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South Dakota passes breast density law Will require all women who undergo mammograms to be notified of their breast density status

Wisconsin has become the 35th
state to require mammogram reports
to indicate if a patient has
dense breast tissue

Wisconsin passes breast density reporting mammography bill

by John R. Fischer , Staff Reporter
Wisconsin will soon join the ranks of 34 states requiring mammography reports to be issued to patients indicating whether they have dense breast tissue.

Governor Scott Walker answered calls for such a law in the Badger state Tuesday, signing a bill on the matter drawn up by Rep. Mike Rohrkaste and Sen. Alberta Darling. The passage of the bill follows the recent approval of three bills in the states of Utah, Washington and Florida, all of which were signed in the same week, last month.

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“Forty percent of women have the risk category for dense breast tissue,” Rohrkaste told HCB News. “There are four levels. For the third and fourth categories (heterogeneously dense and extremely dense, respectively), 40 percent of women are in those categories. It’s a risk factor for cancer, in and of itself, just having that tissue. It doesn’t mean you will get cancer but it is another risk factor. When you combine those things, that’s why this trend is spreading, I believe. This has to do with giving patients more information about their test results. Then they can talk to their doctors to determine if additional tests or other actions may be necessary.”

Physicians, though notified if a patient has dense breast tissue in their own issued mammography reports, are not required to disclose this fact in ones received by patients in many states.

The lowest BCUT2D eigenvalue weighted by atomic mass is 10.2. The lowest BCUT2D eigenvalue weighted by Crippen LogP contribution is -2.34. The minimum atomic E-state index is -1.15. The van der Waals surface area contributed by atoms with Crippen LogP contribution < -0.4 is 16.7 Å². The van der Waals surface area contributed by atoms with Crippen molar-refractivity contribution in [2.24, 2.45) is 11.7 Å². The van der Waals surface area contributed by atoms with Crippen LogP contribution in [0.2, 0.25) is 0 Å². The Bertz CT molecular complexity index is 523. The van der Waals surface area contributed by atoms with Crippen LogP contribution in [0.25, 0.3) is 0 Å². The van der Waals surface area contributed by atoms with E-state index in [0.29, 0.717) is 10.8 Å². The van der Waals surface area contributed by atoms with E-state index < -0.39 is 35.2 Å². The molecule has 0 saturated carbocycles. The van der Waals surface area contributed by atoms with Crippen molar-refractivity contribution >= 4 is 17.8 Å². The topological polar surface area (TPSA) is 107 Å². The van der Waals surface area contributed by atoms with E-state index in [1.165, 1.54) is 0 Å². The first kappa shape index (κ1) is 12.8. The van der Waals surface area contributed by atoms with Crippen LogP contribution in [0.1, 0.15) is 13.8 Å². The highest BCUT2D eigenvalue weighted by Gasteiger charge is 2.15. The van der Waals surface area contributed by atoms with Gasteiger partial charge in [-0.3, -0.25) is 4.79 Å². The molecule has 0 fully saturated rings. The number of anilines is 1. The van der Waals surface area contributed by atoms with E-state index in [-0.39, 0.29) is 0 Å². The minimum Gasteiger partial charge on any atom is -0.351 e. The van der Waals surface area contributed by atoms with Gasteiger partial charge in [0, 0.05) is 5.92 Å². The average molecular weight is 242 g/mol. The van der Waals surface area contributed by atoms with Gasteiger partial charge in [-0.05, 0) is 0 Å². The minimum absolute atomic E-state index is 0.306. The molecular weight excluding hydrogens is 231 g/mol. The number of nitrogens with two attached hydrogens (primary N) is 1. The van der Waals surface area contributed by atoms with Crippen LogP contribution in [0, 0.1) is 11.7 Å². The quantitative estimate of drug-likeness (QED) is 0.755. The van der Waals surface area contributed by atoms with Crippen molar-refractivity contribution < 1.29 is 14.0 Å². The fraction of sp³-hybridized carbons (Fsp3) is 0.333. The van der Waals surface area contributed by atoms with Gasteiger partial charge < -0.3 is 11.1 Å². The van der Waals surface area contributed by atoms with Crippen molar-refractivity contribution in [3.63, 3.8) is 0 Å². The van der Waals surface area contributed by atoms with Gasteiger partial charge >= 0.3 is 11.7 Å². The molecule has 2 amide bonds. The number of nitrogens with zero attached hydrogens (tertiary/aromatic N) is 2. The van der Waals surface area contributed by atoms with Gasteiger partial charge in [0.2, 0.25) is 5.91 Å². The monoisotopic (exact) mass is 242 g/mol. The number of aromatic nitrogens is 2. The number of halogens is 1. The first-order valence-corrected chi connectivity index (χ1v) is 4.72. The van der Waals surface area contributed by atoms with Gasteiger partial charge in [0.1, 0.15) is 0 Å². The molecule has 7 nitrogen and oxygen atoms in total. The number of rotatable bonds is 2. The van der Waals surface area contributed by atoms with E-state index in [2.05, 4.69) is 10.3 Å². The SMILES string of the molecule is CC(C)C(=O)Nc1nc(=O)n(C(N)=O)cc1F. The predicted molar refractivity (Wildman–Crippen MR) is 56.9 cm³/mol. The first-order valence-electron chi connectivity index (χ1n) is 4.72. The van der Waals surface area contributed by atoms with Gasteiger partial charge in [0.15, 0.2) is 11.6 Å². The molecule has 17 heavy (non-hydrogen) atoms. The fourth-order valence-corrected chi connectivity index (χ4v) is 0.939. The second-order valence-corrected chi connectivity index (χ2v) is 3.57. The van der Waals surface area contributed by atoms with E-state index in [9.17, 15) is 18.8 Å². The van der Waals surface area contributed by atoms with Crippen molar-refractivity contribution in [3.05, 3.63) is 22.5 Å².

Rohrkaste first became involved in the issue after being contacted by Gail Zeamer, a Wisconsin resident who was diagnosed with stage 3C breast cancer three months after undergoing a routine 3-D mammogram.

Her health care providers informed her that she had dense breast tissue which hid the cancer, preventing the mammogram from detecting it.

In researching the matter further, Rohrkaste discovered that many in the health care community are unaware that dense breast tissue can mask tumors, a fact that even hit home for his wife. “She found out as a result of my bill that she has dense breast tissue because she asked the questions, and her office didn’t really understand what it was.”

Rohrkaste says though that the understanding of both dense breast tissue risks and the effectiveness of additional testing is improving amongst the public and medical professionals.

“I’m not faulting the health care community,” he said. “Everything’s a learning experience. Every day has a learning experience. To me, this is getting the word out. That’s why it’s important to get this information in the hands of patients, so that everybody can get educated about this.”
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